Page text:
The House of Mirth
The House of Mirth Freedom and Confinement Quotes
How we cite our quotes: Citations follow this format: (Book.Chapter.Paragraph)
"That's Lily all over, you know: she works like a slave preparing the ground and sowing her seed; but the day she ought to be reaping the harvest she over-sleeps herself or goes off on a picnic."
Mrs. Fisher paused and looked reflectively at the deep shimmer of sea between the cactus-flowers. "Sometimes," she added, "I think it's just flightiness – and sometimes I think it's because, at heart, she despises the things she's trying for. And it's the difficulty of deciding that makes her such an interesting study." (2.1.32-3)
Sometimes we think Mrs. Fisher understands Lily better than any other character in the novel….
To Selden's exasperated observation she was only too completely alive to them. She was "perfect" to every one: subservient to Bertha's anxious predominance, good-naturedly watchful of Dorset's moods, brightly companionable to Silverton and Dacey. (2.1.43)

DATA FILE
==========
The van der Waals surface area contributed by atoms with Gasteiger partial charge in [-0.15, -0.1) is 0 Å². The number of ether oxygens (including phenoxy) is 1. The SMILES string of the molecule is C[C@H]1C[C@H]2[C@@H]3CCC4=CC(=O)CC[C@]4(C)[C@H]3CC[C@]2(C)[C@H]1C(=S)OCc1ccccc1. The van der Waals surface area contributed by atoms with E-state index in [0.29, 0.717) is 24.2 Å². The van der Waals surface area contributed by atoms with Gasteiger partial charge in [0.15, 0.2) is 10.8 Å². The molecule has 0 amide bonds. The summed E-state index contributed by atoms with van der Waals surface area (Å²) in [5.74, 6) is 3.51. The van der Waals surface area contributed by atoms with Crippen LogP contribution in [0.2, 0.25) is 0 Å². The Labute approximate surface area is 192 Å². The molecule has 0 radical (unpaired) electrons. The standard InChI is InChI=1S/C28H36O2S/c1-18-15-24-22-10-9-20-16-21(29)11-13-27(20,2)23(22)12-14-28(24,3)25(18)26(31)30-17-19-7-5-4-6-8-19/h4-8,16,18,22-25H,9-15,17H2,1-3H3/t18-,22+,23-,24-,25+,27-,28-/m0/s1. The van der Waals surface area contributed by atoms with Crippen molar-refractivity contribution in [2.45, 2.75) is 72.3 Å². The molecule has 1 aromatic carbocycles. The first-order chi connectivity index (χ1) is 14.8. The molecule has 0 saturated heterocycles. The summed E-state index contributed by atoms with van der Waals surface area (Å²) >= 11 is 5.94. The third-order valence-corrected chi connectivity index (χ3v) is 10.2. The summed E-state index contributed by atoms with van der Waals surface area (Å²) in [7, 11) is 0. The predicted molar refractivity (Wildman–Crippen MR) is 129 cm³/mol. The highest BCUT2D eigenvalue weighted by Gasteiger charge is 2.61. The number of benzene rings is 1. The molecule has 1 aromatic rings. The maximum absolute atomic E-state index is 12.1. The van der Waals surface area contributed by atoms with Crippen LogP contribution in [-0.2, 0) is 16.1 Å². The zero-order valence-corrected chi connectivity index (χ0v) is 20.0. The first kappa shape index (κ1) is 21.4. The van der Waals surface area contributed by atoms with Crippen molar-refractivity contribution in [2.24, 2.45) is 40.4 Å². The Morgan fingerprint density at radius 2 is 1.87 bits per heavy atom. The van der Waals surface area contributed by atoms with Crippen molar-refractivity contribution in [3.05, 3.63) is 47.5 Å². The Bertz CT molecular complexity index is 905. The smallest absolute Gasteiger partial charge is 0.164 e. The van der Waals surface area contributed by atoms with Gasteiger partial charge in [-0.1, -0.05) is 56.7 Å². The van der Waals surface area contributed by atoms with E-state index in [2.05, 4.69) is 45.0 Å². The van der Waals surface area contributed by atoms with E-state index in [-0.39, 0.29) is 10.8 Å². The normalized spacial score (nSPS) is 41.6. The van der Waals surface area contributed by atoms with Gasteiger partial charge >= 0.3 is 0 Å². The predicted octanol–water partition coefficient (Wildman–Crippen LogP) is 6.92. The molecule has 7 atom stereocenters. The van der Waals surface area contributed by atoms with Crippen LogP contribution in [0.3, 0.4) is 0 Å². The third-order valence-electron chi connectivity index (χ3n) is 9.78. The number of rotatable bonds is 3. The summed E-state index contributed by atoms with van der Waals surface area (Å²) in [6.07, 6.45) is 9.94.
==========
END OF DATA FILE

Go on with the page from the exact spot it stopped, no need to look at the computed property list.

Selden is frustrated to recognize that Lily willingly makes herself into a tool for other people to use. She has no independent entity; she only exists through other people's eyes, to perform tasks or play roles. That's why the novel begins with the sight of Lily through Selden's eyes….
Lord Hubert had promised his help, with the readiness on which she could always count: it was his only way of ever reminding her that he had once been ready to do so much more for her. (2.2.30)
Wharton hints at yet another wasted marriage opportunity in Lily's past. It's clear that Lily was conflicted about her future long before we joined her story at the age of 29.